The New York Times is one of the few success cases for a large news organization that has modernized its business model. To do so, it needed to dispense with the “paper of record” brand promise and instead has embraced being a “truth teller.” The truth can be messy. Just look at how it is under fire for its coverage of the Israel-Hamas war. Its hard pivot to be anti-Trump was savvy in the short term, serving to accelerate its direct revenue model from the aggrieved and outraged, but it also shrank its TAM. You can’t really be the paper of record if 40% of the market sees you as a “woke madressa,” whatever that means. At some point in the not-too-distant future, the “other” line of the Times’ revenue breakout that includes its gaming business line will surpass advertising.
In a world where NYT wants to be CNN, CNN wants to be the NYT. The transition to a DTC business will test just how strong the CNN brand is. As we saw during the post-ZIRP reckoning in DTC, many of these brands were mispriced on the basis of cheap distribution and low-cost of capital. The same is likely the happen here. The two-bites-of-the-apple cable model mispriced the value of these brands.
Publishers have long complained about the power platforms hold over their businesses. The loss of control of distribution has doomed many to be vassals of tech companies, embarrassingly pivoting to whatever is the latest project of a Palo Alto product manager. Be careful what you wish for, because the biggest tech companies are divorcing the publishing industry overall but the news sector in particular. The experience in Canada is something of a warning. Publishers will need to pay for distribution just like brands got a rude awakening from Facebook and Google that organic reach never lasts. Publishers need tech more than vice versa.
The 10 blue links era of search is coming to a close. Publishers have already seen far less traffic distributed to them from Google. When the dictionary is talking up short-form video, you know things are bad for text publishing. Many “brands” in a search environment are what I consider “minimally plausible.” They don’t really exist in any other environment. It’s like how Mr. Beast the brand can only exist in the over-optimized world of YouTube. In search, many publishing brands are not designed to be lovemarks or to be worn on t-shirts, they’re just good URLs whose authority is with algorithms, not the real world. Reddit can threaten exit; publishers cannot.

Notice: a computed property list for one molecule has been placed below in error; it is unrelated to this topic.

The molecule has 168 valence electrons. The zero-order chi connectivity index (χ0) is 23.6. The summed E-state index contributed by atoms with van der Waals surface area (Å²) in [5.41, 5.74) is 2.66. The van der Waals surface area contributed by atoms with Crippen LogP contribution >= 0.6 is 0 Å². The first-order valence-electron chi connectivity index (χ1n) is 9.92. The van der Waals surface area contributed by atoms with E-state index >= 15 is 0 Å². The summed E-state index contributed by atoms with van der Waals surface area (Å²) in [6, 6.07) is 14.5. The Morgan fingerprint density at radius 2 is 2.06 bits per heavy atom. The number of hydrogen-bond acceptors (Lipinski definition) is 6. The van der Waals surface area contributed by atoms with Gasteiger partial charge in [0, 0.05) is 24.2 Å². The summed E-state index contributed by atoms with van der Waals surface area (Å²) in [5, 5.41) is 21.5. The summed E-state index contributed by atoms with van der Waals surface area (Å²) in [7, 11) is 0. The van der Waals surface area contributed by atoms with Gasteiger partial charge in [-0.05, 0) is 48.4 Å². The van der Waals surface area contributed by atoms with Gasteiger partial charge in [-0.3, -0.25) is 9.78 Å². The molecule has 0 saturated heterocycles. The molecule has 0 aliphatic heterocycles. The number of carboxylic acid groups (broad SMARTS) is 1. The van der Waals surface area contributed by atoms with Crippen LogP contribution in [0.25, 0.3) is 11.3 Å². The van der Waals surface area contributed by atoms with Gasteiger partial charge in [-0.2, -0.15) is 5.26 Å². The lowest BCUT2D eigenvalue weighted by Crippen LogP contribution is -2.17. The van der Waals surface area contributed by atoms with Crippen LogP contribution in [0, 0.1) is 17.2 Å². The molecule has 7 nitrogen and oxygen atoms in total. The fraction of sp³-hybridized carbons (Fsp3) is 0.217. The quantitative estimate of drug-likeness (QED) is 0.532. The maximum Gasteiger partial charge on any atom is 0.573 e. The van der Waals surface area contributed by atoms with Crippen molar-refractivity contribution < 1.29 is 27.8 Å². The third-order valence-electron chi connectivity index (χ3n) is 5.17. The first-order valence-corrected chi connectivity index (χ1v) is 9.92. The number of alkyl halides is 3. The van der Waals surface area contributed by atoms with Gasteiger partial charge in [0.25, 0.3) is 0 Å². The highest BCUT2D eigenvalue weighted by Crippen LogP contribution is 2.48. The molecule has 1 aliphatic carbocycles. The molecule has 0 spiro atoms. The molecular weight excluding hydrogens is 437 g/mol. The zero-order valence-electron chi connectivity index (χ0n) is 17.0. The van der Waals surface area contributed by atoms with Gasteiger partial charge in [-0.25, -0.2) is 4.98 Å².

It’s no surprise that many ailing legacy brands have been dispatched to the SEO glue factory. Better to compete with the random minimally plausible brands of SEO when their real world utility has mostly evaporated. You can slap a legacy magazine brand on a “activation” all you want, but that’s for brand managers. These brands have to outsource the culture clout to influencers. These are not long-term strategies.
AI will scramble this picture more. OpenAI’s demo of new GPT tools showed the progress it is making to bring AI to “the real world.” The creation of “agents” to accomplish tasks is potentially profound. “GPTs will continue to get more useful and smarter, and you’ll eventually be able to let them take on real tasks in the real world,” OpenAI promises.
That will erode a big function of brands, and as people outsource more decisions to agents, the competitive advantage from building a brand will erode. Publishers are downstream of that, and it will be another blow. I can’t wait to tell the AI agent to get me home insurance. I don’t think the AI agents will be influenced by the lizard commercials. Knowing tech, they’ll offer an API for brands to pump their messages into LLM models. Pretty soon ad agencies will be deploying creative director agents – you know WPP’s will be called David after David Ogilvy – to advertise to other bots.
I was struck by Sam Altman’s example of creating a custom GPT. He chose to create one that dispensed his advice to startup founders. I found it telling that he created this agent for Sam Altman not YCombinator. That human premium will endure far longer than institutional brands that, to be fair, are mostly coasting on value created long ago. Brands have long been like airplanes. Even if you cut the engines, they stay in the air for a long time before the rude awakening of meeting the earth.